Plenty of topics were discussed at the North American Buy-Side Technology Summit in New York last Thursday, but Regulation Automated Trading (Reg AT), and specifically its source code proposal, drew plenty of attention.
It's easy to identify the biggest concerns or interests of those in the industry with the passing of each conference. Cloud, cybersecurity, machine learning and blockchain have all been front and center as the hottest topics at WatersTechnology events over the years.
However, there is one constant theme at all events. The endless stream of regulations is always a topic that gets plenty of play. At this year's North American Buy-Side Technology Summit 2016, the substance of one rule grabbed center stage.
Regulation Automated Trading (Reg AT), proposed almost a year ago by the Commodity Futures Trading Commission (CFTC), has drawn the ire of many due to a request for firms' source code that the regulator plans to store in a depository.
Anthony Malakian, WatersTechnology US editor, did a great deep dive on Reg AT, specifically the source code portion of the rule. At the conclusion of his piece, which ran in the April issue of Waters, he said the industry sentiment was that the source code portion of Reg AT would likely be cut out before final approval.
So here we are, six months later, and the source code portion of Reg AT still hasn't been amended. Granted, Petal Walker, chief counsel for the office of CFTC commissioner Sharon Bowen, did say at the event that the regulator has a better understanding of how important the information is to firms. However, she also held firm to the belief that regulators need access to this type of information, and having to get a subpoena to get it is more of a short-term bandage than a long-term solution.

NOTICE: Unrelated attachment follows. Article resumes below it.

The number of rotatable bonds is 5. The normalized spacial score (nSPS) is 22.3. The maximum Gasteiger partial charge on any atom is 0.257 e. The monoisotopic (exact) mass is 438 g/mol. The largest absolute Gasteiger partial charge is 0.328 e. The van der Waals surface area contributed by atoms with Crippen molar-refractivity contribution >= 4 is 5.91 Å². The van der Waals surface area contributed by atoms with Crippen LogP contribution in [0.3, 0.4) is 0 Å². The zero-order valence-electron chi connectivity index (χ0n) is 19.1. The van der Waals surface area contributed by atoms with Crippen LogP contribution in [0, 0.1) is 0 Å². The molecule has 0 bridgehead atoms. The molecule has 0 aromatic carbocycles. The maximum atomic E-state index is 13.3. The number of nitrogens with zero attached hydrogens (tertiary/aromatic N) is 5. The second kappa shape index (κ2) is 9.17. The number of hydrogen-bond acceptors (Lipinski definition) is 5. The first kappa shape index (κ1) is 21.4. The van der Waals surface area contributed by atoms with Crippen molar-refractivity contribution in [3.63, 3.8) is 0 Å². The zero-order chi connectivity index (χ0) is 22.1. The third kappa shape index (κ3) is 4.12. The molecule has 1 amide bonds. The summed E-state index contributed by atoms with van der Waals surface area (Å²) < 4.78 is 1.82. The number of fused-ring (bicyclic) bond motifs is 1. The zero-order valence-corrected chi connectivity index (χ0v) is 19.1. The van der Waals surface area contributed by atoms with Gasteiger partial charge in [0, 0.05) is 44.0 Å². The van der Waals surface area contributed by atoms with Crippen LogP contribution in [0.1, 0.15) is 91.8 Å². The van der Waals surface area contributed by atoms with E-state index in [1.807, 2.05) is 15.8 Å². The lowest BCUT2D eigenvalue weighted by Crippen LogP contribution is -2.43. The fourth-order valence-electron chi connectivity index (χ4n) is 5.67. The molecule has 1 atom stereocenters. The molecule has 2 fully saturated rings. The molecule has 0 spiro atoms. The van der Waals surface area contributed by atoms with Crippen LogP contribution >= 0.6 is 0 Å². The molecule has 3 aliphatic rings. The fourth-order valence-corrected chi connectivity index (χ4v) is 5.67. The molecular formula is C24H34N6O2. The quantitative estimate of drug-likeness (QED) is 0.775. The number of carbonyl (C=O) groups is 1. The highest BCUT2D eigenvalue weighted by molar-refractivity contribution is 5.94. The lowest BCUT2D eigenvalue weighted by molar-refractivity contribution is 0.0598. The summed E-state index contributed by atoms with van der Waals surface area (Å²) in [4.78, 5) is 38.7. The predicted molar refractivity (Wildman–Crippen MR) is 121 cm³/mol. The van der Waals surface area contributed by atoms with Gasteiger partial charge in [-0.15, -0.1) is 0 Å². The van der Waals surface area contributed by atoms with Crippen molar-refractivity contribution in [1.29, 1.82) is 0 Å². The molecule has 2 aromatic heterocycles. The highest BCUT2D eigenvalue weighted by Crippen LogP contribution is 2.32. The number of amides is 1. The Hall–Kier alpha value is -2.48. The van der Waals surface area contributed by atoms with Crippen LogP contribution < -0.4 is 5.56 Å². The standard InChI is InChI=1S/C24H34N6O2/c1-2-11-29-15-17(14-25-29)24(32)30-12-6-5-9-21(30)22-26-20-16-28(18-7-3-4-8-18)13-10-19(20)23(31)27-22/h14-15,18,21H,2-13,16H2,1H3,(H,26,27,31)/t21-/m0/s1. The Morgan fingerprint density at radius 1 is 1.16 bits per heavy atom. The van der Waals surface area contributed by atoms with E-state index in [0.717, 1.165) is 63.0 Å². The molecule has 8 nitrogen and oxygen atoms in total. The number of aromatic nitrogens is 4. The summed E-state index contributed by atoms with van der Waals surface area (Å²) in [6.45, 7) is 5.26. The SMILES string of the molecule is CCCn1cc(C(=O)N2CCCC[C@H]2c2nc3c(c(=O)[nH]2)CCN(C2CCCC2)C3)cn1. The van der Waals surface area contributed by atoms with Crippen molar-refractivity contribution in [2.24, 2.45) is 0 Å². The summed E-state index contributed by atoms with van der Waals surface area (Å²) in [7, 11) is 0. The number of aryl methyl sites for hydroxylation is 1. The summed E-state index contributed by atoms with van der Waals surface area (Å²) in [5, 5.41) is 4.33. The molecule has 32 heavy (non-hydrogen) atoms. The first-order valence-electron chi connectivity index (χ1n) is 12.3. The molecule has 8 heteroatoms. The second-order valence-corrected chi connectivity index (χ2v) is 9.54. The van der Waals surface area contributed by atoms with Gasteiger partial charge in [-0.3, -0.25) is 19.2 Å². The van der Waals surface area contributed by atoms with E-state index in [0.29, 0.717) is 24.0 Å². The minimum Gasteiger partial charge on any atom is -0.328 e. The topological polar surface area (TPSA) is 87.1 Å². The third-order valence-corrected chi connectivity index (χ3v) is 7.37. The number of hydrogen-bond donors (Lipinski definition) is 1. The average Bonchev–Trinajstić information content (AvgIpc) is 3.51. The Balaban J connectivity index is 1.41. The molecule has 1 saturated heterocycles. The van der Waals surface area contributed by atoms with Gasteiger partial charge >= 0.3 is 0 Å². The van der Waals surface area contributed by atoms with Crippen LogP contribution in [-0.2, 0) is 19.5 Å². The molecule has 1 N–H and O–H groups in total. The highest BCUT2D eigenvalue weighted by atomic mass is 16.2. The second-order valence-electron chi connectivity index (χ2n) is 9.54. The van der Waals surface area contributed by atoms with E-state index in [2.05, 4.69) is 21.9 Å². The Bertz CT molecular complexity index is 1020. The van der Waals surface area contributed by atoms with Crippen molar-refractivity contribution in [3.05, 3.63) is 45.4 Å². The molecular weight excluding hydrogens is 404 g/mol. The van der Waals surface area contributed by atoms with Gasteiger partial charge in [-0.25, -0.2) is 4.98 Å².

Meanwhile, on the other end of the spectrum, Bill Harts, CEO of high-frequency trading (HFT) advocacy group Modern Markets Initiative, said at the event that forcing regulators to get a subpoena keeps the standard high for what a regulator is going to do with the data. He said he's not opposed to handing over the information; he just wants to make sure there is a good reason for it.
I see both sides of the argument, which makes this such an interesting debate. On one hand, you can't blame regulators for wanting access to the algorithms. It's not good for the CFTC when something wonky happens in the markets due to a rogue algorithm, and the regulator doesn't even have the necessary information to start investigating.
But, we're not talking about basic data. A firm's source code is literally its life blood. To turn that over to the regulators sight unseen is a leap of faith. Just because it's the government doesn't mean it's any less likely to be compromised. Imagine how many bad actors would try and access a repository that includes the special sauce of so many financial firms.
I'm not trying to sit on a fence here (OK, maybe I am), but I really could see how you could make a strong case for both sides.
I wrote last week that I feel the industry's hasty reactions to things like the British pound crash aren't good. Part of this is due to the fact that it takes regulators so long to come up with reasons for these events, which could partially be blamed on a lack of data that's readily made available to them. If obtaining source code can help them do their job faster, allowing the industry to better understand these events sooner, there is something to be said for that.
Still, I'm not sure that's worth putting so many firms at risk. It might seem like hyperbole, but a firm's source code getting leaked is a death blow. Is the CFTC willing to guarantee that won't happen? And do they have people and systems in place that will be able to effectively analyze the code when something does occur?
Both sides seem entrenched in their positions, so it will be interesting to see how this pans out over the next few months.
Anthony and James examine some of the key themes that will be on display at the inaugural North American Innovation Summit.Subscribe to Weekly Wrap emails